Neighbors in Pflugerville held a vigil Friday night to remember the victims who died and were injured at the hand of Austin bomber Mark Conditt.
“We had a lot of families that were connected with his family, years ago,” said Tom Cottar, a pastor at First Baptist Church in Pflugerville.
Cottar is helped organize the vigil, which focused on the lives Conditt took. “The main thing we wanted to do is just offer our prayer and our support for all the families that are involved all over the county,” said Cottar.
Shannon Schulze lives six doors down from the bomber. She emphasized just how important is for the community to come together. “Just having something like that, is like six houses away from us, is pretty scary,” she said. It’s not going to define us. We are a wonderful community, and we’ll keep moving along.”
The candlelight vigil was originally scheduled to take place along Main near Second street, but because so many people attended, they moved it First Baptist Church in Pflugerville.
“We just felt compelled to grab our community together to say despite what has happened, let’s just come together, support one another, be in unity with one another because this is what Pflugerville does,” said one of the organizers, Julia Ruiz. “There are a lot of questions being asked, what could we have done, could we have done anything different? We don’t know.”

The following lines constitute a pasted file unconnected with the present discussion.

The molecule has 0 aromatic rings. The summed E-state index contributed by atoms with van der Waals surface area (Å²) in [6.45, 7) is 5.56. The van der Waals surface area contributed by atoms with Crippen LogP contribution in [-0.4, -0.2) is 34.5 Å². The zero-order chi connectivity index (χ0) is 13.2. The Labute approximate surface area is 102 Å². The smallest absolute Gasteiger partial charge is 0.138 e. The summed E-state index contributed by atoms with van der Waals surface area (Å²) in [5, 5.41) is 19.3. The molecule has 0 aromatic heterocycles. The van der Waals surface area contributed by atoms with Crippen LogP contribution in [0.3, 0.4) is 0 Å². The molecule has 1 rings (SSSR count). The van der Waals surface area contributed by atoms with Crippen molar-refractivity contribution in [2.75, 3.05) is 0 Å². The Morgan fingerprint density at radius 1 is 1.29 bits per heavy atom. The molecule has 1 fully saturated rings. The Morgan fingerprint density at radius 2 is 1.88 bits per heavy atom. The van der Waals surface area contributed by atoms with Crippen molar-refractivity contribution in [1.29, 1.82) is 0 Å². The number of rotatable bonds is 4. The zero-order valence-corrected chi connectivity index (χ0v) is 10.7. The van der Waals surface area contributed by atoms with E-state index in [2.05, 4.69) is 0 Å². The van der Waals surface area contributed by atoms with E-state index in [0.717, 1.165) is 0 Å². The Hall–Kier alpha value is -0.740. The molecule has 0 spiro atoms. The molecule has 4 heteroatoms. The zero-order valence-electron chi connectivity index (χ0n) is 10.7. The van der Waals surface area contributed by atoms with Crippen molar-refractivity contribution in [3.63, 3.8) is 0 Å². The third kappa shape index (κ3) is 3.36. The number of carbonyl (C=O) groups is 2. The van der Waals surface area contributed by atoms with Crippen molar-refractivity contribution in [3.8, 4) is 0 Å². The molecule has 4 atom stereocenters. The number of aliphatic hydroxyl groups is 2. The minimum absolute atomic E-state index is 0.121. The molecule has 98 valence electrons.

Before the vigil began, KXAN also talked to some business owners on Pecan Street. After the downtown area was evacuated during the investigation, we wanted to see if regulars were coming back to shop and eat at their favorite stores.
Delton’s Barbershop was packed with customers. The owner didn’t want to talk to us on camera, but he told KXAN the first bombing victim, Anthony Stephan House, was a regular there. He said House came in once every two weeks or so.
He also remembered seeing Mark Conditt come in a few times to get his hair cut.
At a different barber shop down the road, Nashid Rashid told us he cut Draylen Mason’s brother’s hair recently. Rashid said he did his best to simply lend an ear and show support.
“When people are going through trying situations like this, they really don’t want to hear much, all they want is somebody to talk to, just somebody to listen to them, so that’s what I was trying to do,” he explained.